The internet is on fire but Snowden's heroes can't save us

Mar 12, 2014 by Madeline Carr, The Conversation
Someone get a fire extinguisher! Just, you know, maybe not Mark Zuckerberg. Credit: cibomahto, CC BY-SA

Just ahead of the 25th anniversary of the World Wide Web, Edward Snowden has sent what he hopes will be a strong message to the powers that control the internet in a video link streamed live to South by Southwest event in Austin, Texas.

Snowden pitched his appearance as a call to arms. The NSA is "setting fire to the future of the internet" and those who understand how the nuts and bolts of the web work must step up to be our firemen.

His words have resonated with a lot of angry people. Revelations about the NSA's Prism project have confirmed many people's worst fears. The internet grew up in a culture of anti-authoritarianism, bottom up consensus and the rule of standards but it has been co-opted by powerful states that undermine those values and challenge our human right to private communications.

We might have expected this type of behaviour from authoritarian regimes but there was an assumption that in liberal states, where the promotion of human rights online has been championed, we wouldn't be subjected to this kind of invasion of our privacy. But the recent revelations that GCHQ was storing images from Yahoo chat (many of which were sexually explicit) put paid to the notion that even the most private online interactions can be secured.

The extent to which the NSA and GCHQ have been monitoring not only suspected wrongdoers but ordinary citizens exposes some deep concerns about the accountability of intelligence organisations – a frustration that led Edward Snowden to leave his comfortable life as a security contractor and reveal what had been happening last year.

Where do we go from here?

At SXSW, Snowden urged those who build websites and develop the services on which we rely to take action. For him, these are the people best placed to enhance our privacy. He said they should develop more effective encryption and encourage the companies they work for to make it readily available to the average user. Using an anonymising tool like The Onion Router (TOR) is fine for those determined to protect their online profile, for example, but it is beyond the capacity or inclination of many average users. This is where innovation from the private sector can help, just like Snowden proposes.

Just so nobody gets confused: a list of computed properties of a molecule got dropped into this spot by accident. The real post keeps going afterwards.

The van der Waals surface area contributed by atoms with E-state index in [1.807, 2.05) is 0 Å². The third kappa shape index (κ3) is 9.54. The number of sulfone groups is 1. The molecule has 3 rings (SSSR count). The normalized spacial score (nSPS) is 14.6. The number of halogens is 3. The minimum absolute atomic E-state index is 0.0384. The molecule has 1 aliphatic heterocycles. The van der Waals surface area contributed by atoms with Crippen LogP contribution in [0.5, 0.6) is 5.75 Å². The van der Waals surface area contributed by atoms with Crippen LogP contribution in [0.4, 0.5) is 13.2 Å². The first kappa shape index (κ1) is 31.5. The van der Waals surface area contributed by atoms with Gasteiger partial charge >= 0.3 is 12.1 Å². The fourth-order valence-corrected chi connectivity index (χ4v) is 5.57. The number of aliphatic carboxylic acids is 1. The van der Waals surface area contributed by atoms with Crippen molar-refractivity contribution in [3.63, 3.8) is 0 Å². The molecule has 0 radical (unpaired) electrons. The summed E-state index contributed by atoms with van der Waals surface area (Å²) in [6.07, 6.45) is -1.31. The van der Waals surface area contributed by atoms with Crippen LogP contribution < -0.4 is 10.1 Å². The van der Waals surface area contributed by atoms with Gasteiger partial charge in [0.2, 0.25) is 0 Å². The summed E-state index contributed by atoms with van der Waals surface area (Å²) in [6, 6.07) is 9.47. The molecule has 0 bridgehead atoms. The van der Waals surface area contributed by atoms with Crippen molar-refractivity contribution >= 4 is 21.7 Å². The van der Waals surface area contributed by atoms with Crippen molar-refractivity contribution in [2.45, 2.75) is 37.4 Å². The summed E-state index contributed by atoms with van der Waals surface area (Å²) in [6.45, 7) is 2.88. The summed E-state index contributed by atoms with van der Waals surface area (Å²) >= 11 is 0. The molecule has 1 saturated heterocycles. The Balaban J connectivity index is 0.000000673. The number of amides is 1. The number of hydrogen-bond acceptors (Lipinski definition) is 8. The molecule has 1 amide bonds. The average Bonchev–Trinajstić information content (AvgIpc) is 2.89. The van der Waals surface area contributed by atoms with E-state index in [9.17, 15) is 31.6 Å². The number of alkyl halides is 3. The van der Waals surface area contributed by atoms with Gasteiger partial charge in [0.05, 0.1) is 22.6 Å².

We shouldn't be surprised to hear an engineer proposing technological solutions to what are essentially political problems. His response is common and rational. But it ultimately ignores the ambivalence most people feel about whether it should be the job of private companies or states to protect our civil liberties online.

Clearly, most people have not been communicating online in the understanding that quite so much of their data has been retained and stored by Western governments. We do give it away for free to tech companies like Google and Facebook though, and perhaps that's why Snowden thinks we are more comfortable handing them more responsibility.

This of course, happens in a framework of commercial exchange. In return for the search engines and we use every day, our personal data becomes a currency which is sold on to allow for targeted advertising. We are all complicit in this arrangement but few of us really understand what happens to our data and who has access to it. While these companies watch us, who is watching them?

Perhaps Snowden is hoping an organisation like the Global Network Initiative is will step in to save us. This industry led organisation comprised of a number of the information giants – Google, Yahoo, Facebook – has developed standards and practices for how companies should deal with requests by governments to hand over data.

Presumably, the GNI was a response to requests made in response to demands for information from governments in places like China and the Middle East. But where was the GNI when PRISM was on the prowl?

None of this will sit well with citizens if Snowden wants us to rely on the technical community to secure our privacy. How we want the internet to be governed over the next 25 years and beyond is a political question. It will take much more engagement with processes that can offer accountability and representation. It's unlikely that leaving it to the market is a long term solution.

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